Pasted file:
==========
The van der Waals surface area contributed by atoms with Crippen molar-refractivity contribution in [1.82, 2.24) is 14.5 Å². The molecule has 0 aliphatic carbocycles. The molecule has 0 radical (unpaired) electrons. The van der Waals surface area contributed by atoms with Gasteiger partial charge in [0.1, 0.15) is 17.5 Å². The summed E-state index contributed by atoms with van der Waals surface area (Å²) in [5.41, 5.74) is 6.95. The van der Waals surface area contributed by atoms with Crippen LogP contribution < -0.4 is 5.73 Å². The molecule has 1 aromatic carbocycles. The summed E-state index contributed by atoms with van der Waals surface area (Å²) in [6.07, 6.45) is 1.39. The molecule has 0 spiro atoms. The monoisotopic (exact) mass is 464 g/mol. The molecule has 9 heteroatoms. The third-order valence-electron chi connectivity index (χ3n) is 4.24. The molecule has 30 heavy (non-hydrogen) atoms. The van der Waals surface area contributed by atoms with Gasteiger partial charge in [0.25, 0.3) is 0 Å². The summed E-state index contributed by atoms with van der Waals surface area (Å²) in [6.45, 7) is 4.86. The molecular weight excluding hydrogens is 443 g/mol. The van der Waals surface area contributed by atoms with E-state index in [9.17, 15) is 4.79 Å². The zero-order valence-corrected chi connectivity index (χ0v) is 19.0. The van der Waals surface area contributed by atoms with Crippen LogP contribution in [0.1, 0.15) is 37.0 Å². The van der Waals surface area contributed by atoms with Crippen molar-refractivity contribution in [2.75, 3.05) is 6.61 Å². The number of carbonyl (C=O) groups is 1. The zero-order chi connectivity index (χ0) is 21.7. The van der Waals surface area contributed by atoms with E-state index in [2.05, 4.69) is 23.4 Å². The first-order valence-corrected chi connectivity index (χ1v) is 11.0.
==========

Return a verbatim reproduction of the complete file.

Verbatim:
The van der Waals surface area contributed by atoms with Crippen molar-refractivity contribution in [1.82, 2.24) is 14.5 Å². The molecule has 0 aliphatic carbocycles. The molecule has 0 radical (unpaired) electrons. The van der Waals surface area contributed by atoms with Gasteiger partial charge in [0.1, 0.15) is 17.5 Å². The summed E-state index contributed by atoms with van der Waals surface area (Å²) in [5.41, 5.74) is 6.95. The van der Waals surface area contributed by atoms with Crippen LogP contribution < -0.4 is 5.73 Å². The molecule has 1 aromatic carbocycles. The summed E-state index contributed by atoms with van der Waals surface area (Å²) in [6.07, 6.45) is 1.39. The molecule has 0 spiro atoms. The monoisotopic (exact) mass is 464 g/mol. The molecule has 9 heteroatoms. The third-order valence-electron chi connectivity index (χ3n) is 4.24. The molecule has 30 heavy (non-hydrogen) atoms. The van der Waals surface area contributed by atoms with Gasteiger partial charge in [0.25, 0.3) is 0 Å². The summed E-state index contributed by atoms with van der Waals surface area (Å²) in [6.45, 7) is 4.86. The molecular weight excluding hydrogens is 443 g/mol. The van der Waals surface area contributed by atoms with E-state index in [9.17, 15) is 4.79 Å². The zero-order valence-corrected chi connectivity index (χ0v) is 19.0. The van der Waals surface area contributed by atoms with Crippen LogP contribution in [0.1, 0.15) is 37.0 Å². The van der Waals surface area contributed by atoms with Crippen molar-refractivity contribution in [2.75, 3.05) is 6.61 Å². The number of carbonyl (C=O) groups is 1. The zero-order chi connectivity index (χ0) is 21.7. The van der Waals surface area contributed by atoms with E-state index in [2.05, 4.69) is 23.4 Å². The first-order valence-corrected chi connectivity index (χ1v) is 11.0.